Jon Russell was Asia Editor for The Next Web from 2011 to 2014. Originally from the UK, he lives in Bangkok, Thailand. You can find him on T Jon Russell was Asia Editor for The Next Web from 2011 to 2014. Originally from the UK, he lives in Bangkok, Thailand. You can find him on Twitter, Angel List, LinkedIn.
The man in change of Sina Weibo’s ‘rumor control’ team has lifted the lid on how the company polices messages from its 250 million to stop the spread of false information on the Chinese microblogging service.
Tan Chao, who is director of rumor control for Sina, told China Daily that the company has a 10 person strong staff which maintains a 24 hour watch over China’s most popular Twitter-like service. The rumor team’s role is particularly key given the government’s latest crackdown on the country’s social media site, and Chao explains more.
The job is vital, as we want to protect the truth and maintain an unpolluted Web. There is a lot of information on Weibo, much of it eye-catching, which means it attracts a lot of people. Yet users are not always good at judging what is true and what is false. They can be easily misled.
A significant number of the team, whose average age is 28, are recruited from media roles where they have been editors or senior journalists, a fact that, according Chao, makes them well suited to the demands of finding and verifying news quickly.
Having a good news sense was an important factor when we were hiring. The work needs people to be keen-eyed and good communicators.
Part of the verification process may involve making phone calls and enquiries, in much the same way a member of the media follows and checks up on leads. The team does not rely solely on manual search as a computer system aids their efforts, although Chao did not reveal specific details of it.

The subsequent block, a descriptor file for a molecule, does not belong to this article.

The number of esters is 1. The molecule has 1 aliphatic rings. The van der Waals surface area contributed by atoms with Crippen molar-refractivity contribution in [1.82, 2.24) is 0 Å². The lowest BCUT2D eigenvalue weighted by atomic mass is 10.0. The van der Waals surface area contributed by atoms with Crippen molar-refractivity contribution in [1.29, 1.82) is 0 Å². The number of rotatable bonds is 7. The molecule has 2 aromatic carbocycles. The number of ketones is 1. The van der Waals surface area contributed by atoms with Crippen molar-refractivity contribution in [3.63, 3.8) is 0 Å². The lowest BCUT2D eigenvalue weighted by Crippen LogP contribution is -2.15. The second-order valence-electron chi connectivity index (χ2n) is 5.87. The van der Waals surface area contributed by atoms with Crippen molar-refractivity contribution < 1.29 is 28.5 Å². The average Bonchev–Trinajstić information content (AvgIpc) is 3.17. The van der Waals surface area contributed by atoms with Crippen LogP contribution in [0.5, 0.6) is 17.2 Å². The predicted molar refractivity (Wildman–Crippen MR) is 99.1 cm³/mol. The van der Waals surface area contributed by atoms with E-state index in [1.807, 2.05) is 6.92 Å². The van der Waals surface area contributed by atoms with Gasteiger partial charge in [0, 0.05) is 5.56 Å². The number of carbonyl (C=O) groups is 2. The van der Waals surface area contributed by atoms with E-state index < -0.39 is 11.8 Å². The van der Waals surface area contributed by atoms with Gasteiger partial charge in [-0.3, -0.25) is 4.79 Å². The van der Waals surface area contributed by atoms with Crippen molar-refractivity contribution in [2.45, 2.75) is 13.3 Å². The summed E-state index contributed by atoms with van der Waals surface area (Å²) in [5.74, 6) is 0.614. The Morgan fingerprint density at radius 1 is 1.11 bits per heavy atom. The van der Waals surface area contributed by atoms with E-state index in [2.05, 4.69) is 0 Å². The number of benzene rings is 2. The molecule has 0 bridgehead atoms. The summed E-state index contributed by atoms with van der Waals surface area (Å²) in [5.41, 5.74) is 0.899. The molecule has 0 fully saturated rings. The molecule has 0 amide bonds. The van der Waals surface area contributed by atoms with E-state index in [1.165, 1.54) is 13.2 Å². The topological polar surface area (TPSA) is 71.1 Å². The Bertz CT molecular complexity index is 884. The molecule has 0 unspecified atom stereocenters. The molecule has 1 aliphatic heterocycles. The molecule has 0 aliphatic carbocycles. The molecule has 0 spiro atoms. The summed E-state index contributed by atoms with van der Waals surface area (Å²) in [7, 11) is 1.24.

The care that Sina takes over content on its service is quite unlike western social networks like Twitter and Facebook. While the latter does clamp down on pages on its service that break its basic terms and conditions — such as being racist, sexist, abusive or insulting — it does not actively police individual users’ updates bar those than spam.
Twitter is much the same, and its openness was recently shown when its CEO Dick Costalo labelled the company “the free-speech wing of the free-speech party”. Though the two companies are constantly linked with moves into China, where both are blocked by the government — to the frustration of Twitter co-founder Jack Dorsey, although Facebook’s Zuckerberg is more relaxed — it is difficult to imagine either site employing a rumor control team to satisfy Chinese authorities.
Sina users that post false rumours can expect their content to be deleted and a warning issues however, in some cases, its hand appears to be forced by the government.
For example, Sina recently deleted the Weibo account belonging to Ai Weiwei after a campaign to raise funds to pay his $2.3 million tax bill became the most talked about topic on the service. It also blocked search terms as it worked to cut out all mention of the campaign, which flies in the face of the Chinese government’s attempts to silence and control one of its most vocal critics.
Though much of the Sina rumor control team’s job is likely to be dispelling false news and information, there is a whole other side to what it does that is not told in the China Daily article.
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